My mother went to university in Buenos Aires, and years later, when I was very young, we visited her friends and a very old relative, Tía Chita, whom I remember looking like a cartoon character—very old, very tall, very thin, and wearing a Victorian era gown in deep lavender.
Other things that I remember from those trips are having submarinos, warm milk in a slender glass with a stainless steel exoskeleton in which you would dip a bar of chocolate, with tiny tongs of course. Bliss! There was also steak and chinchulines —innards and offal that tasted too lovely for me to inquire about their provenance.
My first pair of ballet flats — unfettered from Mary Jane straps! — in red. And, of course, empanadas.
Makes about 12
Fear not! This dough is very, very easy to handle.
For the Dough
4 cups all-purpose flour, plus more for dusting the counter
2 teaspoons salt
3 tablespoons lard
1 cup warm water, plus more as needed
– Mix the flour and salt together in a large bowl. Cut the lard into small pieces and work it into the flour with your fingertips. Add the water about ¼ cup at a time, incorporating into the flour with a rubber spatula. If the dough is too dry and shaggy, add more water, 1 tablespoon at a time. Once all the water has been added, dust a clean, dry work surface with flour and coat your fingers with flour, too.
– Turn the dough out on the surface and knead it just until it forms a smooth ball. Cut the dough in 2. Dust the work surface with flour once again, and, with a floured rolling pin, roll it out into a thin circle. Using a 5 ½ to 6-inch round cutter (if you don’t have cutters, find a bowl or vessel of about the same size in diameter), cut out rounds. You should get about 12 total from the 2 balls.
For the Filling
I call for cooked pork in this recipe because I tend to make roasted pork loin or braised pork shoulder fairly often—empanadas are a great way to use leftovers. If you don’t have leftovers, make a quick pork (or beef base): heat 1 tablespoon olive oil in a large skillet over medium-high heat until shimmering. Add 1 small onion, finely diced, and cook until translucent, about 5 minutes. Add 2 garlic cloves, minced, and cook for 1 more minute. Add ¾ pound ground pork or beef, 1 teaspoon salt, and 1 teaspoon freshly ground black pepper. A dash of Maggi seasoning or Worcestershire sauce are welcome. Cook, stirring and breaking up the meat, until browned and slightly crisp.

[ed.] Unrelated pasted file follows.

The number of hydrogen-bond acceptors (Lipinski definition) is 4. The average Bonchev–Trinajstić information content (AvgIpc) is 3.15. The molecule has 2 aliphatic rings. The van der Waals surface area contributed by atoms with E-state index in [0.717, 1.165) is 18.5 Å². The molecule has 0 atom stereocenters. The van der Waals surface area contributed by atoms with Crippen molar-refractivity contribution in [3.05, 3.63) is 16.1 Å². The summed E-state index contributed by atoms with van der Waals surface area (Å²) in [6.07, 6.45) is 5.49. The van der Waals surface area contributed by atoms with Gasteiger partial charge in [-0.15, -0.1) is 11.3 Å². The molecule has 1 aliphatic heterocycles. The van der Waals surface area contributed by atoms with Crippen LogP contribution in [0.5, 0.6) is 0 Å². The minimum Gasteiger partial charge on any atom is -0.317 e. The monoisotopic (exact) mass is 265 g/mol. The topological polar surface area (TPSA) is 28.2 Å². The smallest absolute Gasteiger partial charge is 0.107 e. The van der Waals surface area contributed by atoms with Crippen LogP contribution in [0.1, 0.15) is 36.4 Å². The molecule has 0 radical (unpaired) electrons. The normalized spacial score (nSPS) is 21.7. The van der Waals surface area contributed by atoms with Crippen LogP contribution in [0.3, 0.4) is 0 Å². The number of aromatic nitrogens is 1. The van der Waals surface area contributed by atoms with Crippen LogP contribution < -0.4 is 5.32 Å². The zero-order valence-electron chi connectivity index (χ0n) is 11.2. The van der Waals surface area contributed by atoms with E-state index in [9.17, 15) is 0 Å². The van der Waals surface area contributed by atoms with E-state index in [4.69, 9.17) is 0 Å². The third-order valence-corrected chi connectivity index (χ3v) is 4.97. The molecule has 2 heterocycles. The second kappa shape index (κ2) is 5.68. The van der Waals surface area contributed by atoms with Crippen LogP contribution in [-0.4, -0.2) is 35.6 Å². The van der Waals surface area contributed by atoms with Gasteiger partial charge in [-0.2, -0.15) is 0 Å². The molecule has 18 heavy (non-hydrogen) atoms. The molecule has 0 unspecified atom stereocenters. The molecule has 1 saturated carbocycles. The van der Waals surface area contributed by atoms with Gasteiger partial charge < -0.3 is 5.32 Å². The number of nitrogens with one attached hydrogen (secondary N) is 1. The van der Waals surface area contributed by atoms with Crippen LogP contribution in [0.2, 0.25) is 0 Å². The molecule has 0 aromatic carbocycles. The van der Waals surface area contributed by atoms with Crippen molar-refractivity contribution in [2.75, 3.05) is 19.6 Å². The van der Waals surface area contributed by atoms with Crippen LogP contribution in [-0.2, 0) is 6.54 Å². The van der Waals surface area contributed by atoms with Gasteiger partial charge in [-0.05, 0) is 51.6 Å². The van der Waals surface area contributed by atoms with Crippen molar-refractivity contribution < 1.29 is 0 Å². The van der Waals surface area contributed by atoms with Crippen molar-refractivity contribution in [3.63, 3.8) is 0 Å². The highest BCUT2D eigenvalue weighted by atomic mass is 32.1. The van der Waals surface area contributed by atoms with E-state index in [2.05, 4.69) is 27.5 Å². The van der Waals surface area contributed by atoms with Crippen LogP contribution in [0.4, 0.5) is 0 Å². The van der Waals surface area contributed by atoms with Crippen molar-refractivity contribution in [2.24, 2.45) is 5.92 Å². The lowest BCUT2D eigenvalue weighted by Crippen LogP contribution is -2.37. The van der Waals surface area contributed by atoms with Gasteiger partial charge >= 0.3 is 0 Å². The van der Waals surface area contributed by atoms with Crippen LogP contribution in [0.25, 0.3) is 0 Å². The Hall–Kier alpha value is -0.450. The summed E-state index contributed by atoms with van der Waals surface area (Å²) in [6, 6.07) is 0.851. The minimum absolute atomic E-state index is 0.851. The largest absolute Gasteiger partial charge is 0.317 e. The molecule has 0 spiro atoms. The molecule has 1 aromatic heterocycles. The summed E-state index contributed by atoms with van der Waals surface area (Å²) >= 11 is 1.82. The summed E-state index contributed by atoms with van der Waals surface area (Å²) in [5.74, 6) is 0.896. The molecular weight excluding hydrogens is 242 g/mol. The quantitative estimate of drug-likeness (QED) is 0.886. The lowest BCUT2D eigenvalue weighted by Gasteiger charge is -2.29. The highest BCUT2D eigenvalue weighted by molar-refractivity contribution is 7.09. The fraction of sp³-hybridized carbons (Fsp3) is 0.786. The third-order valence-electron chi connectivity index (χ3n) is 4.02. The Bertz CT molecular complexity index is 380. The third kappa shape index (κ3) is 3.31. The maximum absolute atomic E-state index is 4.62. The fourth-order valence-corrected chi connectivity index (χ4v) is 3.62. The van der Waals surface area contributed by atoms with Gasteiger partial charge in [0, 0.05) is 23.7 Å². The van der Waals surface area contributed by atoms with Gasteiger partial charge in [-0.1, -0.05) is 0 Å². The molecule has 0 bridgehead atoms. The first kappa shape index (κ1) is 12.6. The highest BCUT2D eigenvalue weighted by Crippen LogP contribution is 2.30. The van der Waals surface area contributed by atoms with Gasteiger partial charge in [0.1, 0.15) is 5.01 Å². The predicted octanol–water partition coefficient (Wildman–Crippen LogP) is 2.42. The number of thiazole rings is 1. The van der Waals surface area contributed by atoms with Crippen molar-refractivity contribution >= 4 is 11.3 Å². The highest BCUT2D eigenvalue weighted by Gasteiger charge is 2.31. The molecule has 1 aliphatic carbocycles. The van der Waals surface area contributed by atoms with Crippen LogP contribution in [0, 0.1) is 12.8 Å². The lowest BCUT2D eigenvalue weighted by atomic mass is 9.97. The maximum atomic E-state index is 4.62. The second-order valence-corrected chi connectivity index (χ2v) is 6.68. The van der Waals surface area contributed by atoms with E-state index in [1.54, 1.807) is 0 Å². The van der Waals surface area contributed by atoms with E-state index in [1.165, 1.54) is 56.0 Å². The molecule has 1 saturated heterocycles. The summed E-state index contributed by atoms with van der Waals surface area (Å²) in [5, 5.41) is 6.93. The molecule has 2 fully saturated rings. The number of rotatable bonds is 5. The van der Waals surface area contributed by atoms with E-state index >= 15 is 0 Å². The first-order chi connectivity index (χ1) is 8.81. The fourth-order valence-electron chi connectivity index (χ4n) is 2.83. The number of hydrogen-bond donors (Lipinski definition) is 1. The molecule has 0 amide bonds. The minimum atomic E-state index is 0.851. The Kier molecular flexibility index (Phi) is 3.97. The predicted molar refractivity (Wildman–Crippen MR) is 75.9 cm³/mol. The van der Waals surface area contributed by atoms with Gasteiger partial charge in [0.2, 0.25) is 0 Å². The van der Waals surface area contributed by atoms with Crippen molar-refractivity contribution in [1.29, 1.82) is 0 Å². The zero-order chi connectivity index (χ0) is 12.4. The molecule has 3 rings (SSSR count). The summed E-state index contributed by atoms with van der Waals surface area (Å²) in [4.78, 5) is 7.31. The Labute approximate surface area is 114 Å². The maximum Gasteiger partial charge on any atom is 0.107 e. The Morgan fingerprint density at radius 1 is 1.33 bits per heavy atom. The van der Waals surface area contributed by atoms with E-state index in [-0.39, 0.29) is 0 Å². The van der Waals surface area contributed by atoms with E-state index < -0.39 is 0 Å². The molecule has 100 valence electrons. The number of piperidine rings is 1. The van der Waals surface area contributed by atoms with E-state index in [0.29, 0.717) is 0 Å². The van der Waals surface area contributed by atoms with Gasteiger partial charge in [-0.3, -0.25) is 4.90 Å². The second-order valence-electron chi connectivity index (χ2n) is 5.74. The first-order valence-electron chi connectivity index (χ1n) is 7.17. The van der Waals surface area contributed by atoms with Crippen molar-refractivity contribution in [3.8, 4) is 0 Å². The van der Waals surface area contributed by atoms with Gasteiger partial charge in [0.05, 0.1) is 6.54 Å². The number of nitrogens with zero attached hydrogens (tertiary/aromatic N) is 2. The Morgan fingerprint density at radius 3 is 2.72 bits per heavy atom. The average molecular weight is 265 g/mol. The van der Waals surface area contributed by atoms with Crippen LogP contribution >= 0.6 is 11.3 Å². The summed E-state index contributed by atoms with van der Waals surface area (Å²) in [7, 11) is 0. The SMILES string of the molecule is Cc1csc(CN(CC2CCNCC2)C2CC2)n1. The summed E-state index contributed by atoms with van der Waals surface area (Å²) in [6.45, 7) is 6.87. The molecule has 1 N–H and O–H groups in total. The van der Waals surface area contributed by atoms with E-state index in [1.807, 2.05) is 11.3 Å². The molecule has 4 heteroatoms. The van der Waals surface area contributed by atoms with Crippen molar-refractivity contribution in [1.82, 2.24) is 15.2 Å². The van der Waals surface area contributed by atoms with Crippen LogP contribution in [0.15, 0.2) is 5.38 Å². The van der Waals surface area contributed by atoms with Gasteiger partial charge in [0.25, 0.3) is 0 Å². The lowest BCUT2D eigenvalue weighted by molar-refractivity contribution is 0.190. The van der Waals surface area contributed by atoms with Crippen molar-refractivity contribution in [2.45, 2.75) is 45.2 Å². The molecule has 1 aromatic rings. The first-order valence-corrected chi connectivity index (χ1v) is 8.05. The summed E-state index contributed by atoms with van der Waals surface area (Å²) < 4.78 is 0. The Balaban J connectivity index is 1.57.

1 tablespoon olive oil
1 yellow onion, finely diced
2 garlic cloves, minced
1 tablespoon tomato paste
2 teaspoons granulated sugar
1 teaspoon dried oregano
½ teaspoon ground cumin
12 ounces cooked pork, finely diced
Cholula or other hot sauce, to taste
½ cup chicken or vegetable broth
1 waxy potato, cooked and diced
1 hard-boiled egg, peeled and diced
½ cup raisins ½ cup pepper-stuffed olives, sliced
– Heat the oil in a large skillet over medium-high heat until shimmering. Add the onion and cook until translucent, about 5 minutes. Add the garlic and cook until fragrant, about 1 minute. Stir in the tomato paste, sugar, oregano, and cumin and cook until tomato paste is darkened, about 2 minutes. Add the pork and cook, stirring to combine. Season with hot sauce, and add the broth. Bring it to a simmer, and cook until mostly evaporated: the intention is to make a moist, not soupy, filling.
– Remove the skillet from the heat and stir in the potato, egg, raisins, and olives.
For the Assembly
2 large egg yolks
2 tablespoons heavy cream
– Adjust 2 oven racks to the upper middle and lower middle positions and preheat oven to 425°F. Line a2 baking sheet with a silicone baking mat or parchment paper.
– Place about 2 tablespoons of pork mixture just off the center of each circle. Dampen your finger around the edges of the dough and fold over to make half moons. Press down on the edges and twist the edges to fully seal.
– Whisk the egg yolks and cream in a small bowl.
– Arrange the empanadas on the prepared baking sheets and brush them with egg wash. Bake until golden, 15 to 20 minutes. Cool the empanadas on the sheets for about 10 minutes and serve. You can also enjoy them at room temperature.
– Serve with your favorite hot sauce and chimichurri, if desired.
I always have leftover herbs in my fridge, and chimichurri is one of the most delicious ways I can think of to use them. Take a bunch of parsley and cilantro and very finely chop them. If you have fresh oregano on hand, add it as well. Season with salt, freshly ground black pepper, and red pepper flakes or Aleppo pepper. Add a teaspoon of dried oregano and 2 finely minced garlic cloves. Stir in about 1/3 cup red wine vinegar and 2/3 cup olive oil. If you can, let it sit at room temperature for a day or two, the flavors grow much more robust.